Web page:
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Donna Summer, queen of disco, dies

On this day in 2012, singer and songwriter Donna Summer, who rose to fame during the 1970s with such disco anthems as “Love to Love You Baby” and “Hot Stuff,” dies at age 63 in Naples, Florida, after battling cancer. Also known for such 1980s hits as “She Works Hard for the Money,” the five-time Grammy Award winner influenced scores of other artists with her music, which has been sampled by Pet Shop Boys, Beyonce and Ne-Yo, among others.

LaDonna Adrian Gaines was born on December 31, 1948, in Boston. She grew up singing in church, and in the late 1960s moved to Germany after being cast in a touring production of the Broadway rock musical “Hair.” In the early 1970s, while continuing to work as a singer in Europe, she was briefly married to Austrian actor Helmuth Sommer. When the two divorced, she kept a variation of his last name as her stage name.

After disco’s popularity peaked in the late 1970s, Summer began recording in a variety of musical genres, from new wave rock to gospel. She even penned a song, “Starting Over Again,” that became a number-one country single for Dolly Parton in 1980. In 1983 Summer released her 11th studio album, She Works Hard for the Money, which reached number nine on the U.S. Billboard chart and whose title track became a pop-rock feminist anthem. She had the last top 10 single of her career in 1989 with “This Time I Know It’s for Real.”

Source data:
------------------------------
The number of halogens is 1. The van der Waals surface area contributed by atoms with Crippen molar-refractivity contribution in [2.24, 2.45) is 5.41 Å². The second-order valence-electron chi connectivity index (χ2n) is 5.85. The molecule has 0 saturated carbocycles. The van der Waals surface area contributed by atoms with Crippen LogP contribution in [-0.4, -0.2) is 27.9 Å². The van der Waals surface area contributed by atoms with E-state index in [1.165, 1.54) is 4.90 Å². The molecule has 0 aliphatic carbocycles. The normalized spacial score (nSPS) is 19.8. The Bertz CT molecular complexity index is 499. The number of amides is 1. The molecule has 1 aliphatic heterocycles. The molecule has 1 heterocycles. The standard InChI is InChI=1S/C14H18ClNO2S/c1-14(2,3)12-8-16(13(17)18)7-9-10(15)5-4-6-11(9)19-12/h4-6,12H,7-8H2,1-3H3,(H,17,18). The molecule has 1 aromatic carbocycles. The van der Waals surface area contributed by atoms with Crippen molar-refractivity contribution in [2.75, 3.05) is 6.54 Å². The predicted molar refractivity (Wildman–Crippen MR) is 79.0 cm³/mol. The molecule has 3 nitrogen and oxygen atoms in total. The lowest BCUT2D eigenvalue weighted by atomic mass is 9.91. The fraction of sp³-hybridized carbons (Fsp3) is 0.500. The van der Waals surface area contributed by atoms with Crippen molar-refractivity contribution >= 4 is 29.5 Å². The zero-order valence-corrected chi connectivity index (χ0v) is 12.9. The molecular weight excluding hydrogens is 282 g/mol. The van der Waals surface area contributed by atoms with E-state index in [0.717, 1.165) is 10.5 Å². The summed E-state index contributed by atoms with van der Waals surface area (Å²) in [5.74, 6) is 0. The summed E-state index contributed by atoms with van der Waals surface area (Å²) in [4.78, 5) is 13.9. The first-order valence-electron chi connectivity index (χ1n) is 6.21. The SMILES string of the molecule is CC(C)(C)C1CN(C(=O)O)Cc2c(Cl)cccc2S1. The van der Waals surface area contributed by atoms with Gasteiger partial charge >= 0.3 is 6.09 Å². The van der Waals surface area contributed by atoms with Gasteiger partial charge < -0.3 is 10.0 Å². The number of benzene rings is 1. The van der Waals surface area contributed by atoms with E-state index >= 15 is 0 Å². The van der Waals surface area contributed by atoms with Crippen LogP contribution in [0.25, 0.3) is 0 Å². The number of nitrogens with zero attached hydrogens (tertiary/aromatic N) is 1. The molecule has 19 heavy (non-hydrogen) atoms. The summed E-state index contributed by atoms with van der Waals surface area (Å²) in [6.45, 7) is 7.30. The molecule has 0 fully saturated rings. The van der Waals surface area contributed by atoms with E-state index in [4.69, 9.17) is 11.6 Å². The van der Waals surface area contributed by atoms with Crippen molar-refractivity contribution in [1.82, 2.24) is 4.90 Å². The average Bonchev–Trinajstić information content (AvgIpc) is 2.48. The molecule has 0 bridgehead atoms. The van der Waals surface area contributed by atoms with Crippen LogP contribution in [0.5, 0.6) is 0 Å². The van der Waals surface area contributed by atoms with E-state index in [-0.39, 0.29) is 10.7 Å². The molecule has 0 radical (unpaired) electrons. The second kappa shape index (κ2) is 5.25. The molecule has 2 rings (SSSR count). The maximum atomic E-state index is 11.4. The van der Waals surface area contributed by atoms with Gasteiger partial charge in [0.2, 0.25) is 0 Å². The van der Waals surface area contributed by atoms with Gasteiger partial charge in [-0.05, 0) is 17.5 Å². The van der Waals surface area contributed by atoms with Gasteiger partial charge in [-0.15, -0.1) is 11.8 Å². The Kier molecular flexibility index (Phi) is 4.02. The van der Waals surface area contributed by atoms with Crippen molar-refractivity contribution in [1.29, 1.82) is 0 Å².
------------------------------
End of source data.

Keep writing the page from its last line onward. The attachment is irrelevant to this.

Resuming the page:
Summer, who moved to Nashville with her second husband in the mid-1990s, continued to record and perform, earning her fifth Grammy in 1998, in the best dance recording category, for “Carry On.” In 2008 she released her 17th and final studio album, Crayons, which included three songs that made it onto the dance music charts. In 2009 Summer performed at the Nobel Peace Prize Concert in Oslo, Norway, in honor of President Barack Obama. The music icon’s last single, “To Paris With Love,” was released in 2010.

On May 17, 2012, Summer, the mother of three daughters, died from non-smoking-related lung cancer. She was buried in Nashville.

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